TAMPA, Fla. -- Nearly one-third of Florida’s COVID-19 deaths have been residents at nursing homes and assisted living facilities.
Now, the ABC Action News I-Team has uncovered some of those facilities were already on a federal watch list.
I-Team investigator Adam Walser looked though state inspection records for Tampa Bay area nursing homes with COVID-19 cases and we found that nearly 30 percent of those facilities were on the nursing home watch list.
*Four facilities could not be mapped out due to insufficient identifying information.
That list is made up primarily of nursing homes with recurring or serious health or safety issues.
“The stress level has been to the maximum,” said Marilyn Beato.
Her 88-year-old father Vinicio Beato tested positive for COVID-19 on Monday and is hospitalized and fighting the virus.
He was admitted April 17 to The Bristol at Tampa Rehabilitation and Nursing Center.
We uncovered the facility is also on the federal nursing home watch list maintained by the Centers for Medicare and Medicaid Services.
That list, which identifies nursing homes with recurring health or safety problems, was kept secret from the public until Congress demanded its release last year.
Marilyn says she had no idea her father's nursing home was on the watch list.
“If I would have known of that fact, it’s obvious I would not have even considered that place,” she said.
The I-Team uncovered more than 60 Florida nursing homes with COVID-19 cases on that watch list.
One of them is Bristol at Tampa, which now reports 68 residents and staff with positive cases and two resident deaths.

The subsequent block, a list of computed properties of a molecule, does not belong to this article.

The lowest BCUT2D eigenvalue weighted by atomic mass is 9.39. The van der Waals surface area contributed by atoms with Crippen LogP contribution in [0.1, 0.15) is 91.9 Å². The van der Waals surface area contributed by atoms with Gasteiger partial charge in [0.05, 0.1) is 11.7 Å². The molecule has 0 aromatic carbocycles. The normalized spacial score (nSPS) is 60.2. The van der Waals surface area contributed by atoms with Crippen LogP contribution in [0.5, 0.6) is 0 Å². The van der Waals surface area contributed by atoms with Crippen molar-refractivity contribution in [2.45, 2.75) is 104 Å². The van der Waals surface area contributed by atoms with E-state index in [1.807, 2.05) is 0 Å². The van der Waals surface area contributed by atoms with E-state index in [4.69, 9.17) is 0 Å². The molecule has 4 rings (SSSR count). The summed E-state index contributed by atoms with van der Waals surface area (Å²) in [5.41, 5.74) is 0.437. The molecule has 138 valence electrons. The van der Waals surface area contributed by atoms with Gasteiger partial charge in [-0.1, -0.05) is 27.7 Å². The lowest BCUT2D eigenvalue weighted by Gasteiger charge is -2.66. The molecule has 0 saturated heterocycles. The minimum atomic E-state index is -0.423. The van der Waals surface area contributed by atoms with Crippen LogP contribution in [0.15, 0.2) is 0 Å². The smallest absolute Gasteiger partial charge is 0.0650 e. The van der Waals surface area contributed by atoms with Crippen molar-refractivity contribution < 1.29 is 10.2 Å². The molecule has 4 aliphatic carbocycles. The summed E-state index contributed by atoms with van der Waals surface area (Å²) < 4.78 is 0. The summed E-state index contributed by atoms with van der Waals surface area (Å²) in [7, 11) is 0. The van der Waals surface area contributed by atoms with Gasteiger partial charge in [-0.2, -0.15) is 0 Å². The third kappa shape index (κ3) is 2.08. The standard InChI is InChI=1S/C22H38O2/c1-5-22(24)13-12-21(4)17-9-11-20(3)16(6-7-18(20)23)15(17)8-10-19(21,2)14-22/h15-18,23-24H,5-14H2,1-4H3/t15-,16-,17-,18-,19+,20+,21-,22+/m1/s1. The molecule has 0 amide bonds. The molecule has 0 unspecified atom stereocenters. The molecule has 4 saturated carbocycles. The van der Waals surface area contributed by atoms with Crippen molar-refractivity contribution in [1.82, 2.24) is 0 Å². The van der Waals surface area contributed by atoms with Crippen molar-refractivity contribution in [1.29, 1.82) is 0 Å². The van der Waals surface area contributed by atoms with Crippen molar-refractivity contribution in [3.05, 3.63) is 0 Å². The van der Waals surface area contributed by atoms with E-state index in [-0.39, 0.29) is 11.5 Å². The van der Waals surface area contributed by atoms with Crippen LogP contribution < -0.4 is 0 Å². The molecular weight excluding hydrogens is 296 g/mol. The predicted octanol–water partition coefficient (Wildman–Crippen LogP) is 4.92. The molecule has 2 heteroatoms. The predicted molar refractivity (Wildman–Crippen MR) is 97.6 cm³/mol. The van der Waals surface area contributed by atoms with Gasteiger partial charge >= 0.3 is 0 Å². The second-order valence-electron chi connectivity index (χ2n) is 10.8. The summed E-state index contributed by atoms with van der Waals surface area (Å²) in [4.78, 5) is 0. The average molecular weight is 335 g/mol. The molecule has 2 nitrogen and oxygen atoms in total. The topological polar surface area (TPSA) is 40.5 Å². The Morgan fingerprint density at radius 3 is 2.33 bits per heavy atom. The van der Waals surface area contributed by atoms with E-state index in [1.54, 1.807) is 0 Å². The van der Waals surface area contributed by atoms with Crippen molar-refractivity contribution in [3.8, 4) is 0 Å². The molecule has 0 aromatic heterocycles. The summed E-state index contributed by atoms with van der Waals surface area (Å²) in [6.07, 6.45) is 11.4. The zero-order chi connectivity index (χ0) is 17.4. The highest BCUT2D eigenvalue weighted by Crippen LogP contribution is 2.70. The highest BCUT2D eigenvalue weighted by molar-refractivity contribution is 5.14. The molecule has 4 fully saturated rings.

The facility was on the watch list before the pandemic.
The list is updated quarterly and identifies nursing homes that are operating under bankruptcy protection or met the criteria for a conditional status during the past 30 months.
A conditional status indicates that a facility did not meet, or correct upon follow-up, minimum standards at the time of an inspection.
Records indicate, Bristol at Tampa was first put on the list in November of 2017.
We asked the facility what is doing to get off on the watch list and we are still waiting for an answer.
A spokesperson says its first COVID-19 case was confirmed on April 21, four days after Beato arrived.
The company says it provides text messages, phone calls and Facebook updates to communicate with families.
Marilyn Beato now prays her father pulls through.
“He doesn’t deserve that. He doesn’t deserve to be in the bed right now worried whether he’s going to be ok tomorrow,” she said.
You can see if your loved-one’s facility is on the nursing home watch list by checking here.
If you have a story you’d like the I-Team to investigate, email us at email@example.com.